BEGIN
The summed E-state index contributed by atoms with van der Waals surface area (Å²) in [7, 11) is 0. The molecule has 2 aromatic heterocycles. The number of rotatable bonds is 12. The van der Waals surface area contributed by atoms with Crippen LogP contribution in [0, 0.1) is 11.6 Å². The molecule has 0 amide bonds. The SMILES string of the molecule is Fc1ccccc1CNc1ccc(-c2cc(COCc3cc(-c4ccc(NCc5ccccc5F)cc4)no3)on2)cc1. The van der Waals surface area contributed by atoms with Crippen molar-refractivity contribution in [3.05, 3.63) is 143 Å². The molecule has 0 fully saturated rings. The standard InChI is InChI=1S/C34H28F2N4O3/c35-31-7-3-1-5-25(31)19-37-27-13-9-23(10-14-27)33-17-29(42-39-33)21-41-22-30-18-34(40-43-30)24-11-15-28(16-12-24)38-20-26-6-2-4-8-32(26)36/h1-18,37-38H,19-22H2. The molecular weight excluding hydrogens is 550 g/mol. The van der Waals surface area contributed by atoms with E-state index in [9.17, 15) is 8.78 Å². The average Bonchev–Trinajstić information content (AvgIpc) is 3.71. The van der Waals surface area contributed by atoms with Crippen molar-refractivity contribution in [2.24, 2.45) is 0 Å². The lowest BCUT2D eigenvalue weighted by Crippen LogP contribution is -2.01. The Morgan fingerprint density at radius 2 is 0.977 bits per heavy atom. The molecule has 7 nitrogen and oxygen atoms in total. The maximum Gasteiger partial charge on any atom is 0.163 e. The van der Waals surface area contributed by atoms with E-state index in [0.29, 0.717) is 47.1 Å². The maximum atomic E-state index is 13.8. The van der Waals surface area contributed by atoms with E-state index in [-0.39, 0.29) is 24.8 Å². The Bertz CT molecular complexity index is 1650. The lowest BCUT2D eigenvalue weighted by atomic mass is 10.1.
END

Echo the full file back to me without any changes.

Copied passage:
The summed E-state index contributed by atoms with van der Waals surface area (Å²) in [7, 11) is 0. The molecule has 2 aromatic heterocycles. The number of rotatable bonds is 12. The van der Waals surface area contributed by atoms with Crippen LogP contribution in [0, 0.1) is 11.6 Å². The molecule has 0 amide bonds. The SMILES string of the molecule is Fc1ccccc1CNc1ccc(-c2cc(COCc3cc(-c4ccc(NCc5ccccc5F)cc4)no3)on2)cc1. The van der Waals surface area contributed by atoms with Crippen molar-refractivity contribution in [3.05, 3.63) is 143 Å². The molecule has 0 fully saturated rings. The standard InChI is InChI=1S/C34H28F2N4O3/c35-31-7-3-1-5-25(31)19-37-27-13-9-23(10-14-27)33-17-29(42-39-33)21-41-22-30-18-34(40-43-30)24-11-15-28(16-12-24)38-20-26-6-2-4-8-32(26)36/h1-18,37-38H,19-22H2. The molecular weight excluding hydrogens is 550 g/mol. The van der Waals surface area contributed by atoms with E-state index in [9.17, 15) is 8.78 Å². The average Bonchev–Trinajstić information content (AvgIpc) is 3.71. The van der Waals surface area contributed by atoms with Crippen molar-refractivity contribution in [2.24, 2.45) is 0 Å². The lowest BCUT2D eigenvalue weighted by Crippen LogP contribution is -2.01. The Morgan fingerprint density at radius 2 is 0.977 bits per heavy atom. The molecule has 7 nitrogen and oxygen atoms in total. The maximum Gasteiger partial charge on any atom is 0.163 e. The van der Waals surface area contributed by atoms with E-state index in [0.29, 0.717) is 47.1 Å². The maximum atomic E-state index is 13.8. The van der Waals surface area contributed by atoms with E-state index in [-0.39, 0.29) is 24.8 Å². The Bertz CT molecular complexity index is 1650. The lowest BCUT2D eigenvalue weighted by atomic mass is 10.1.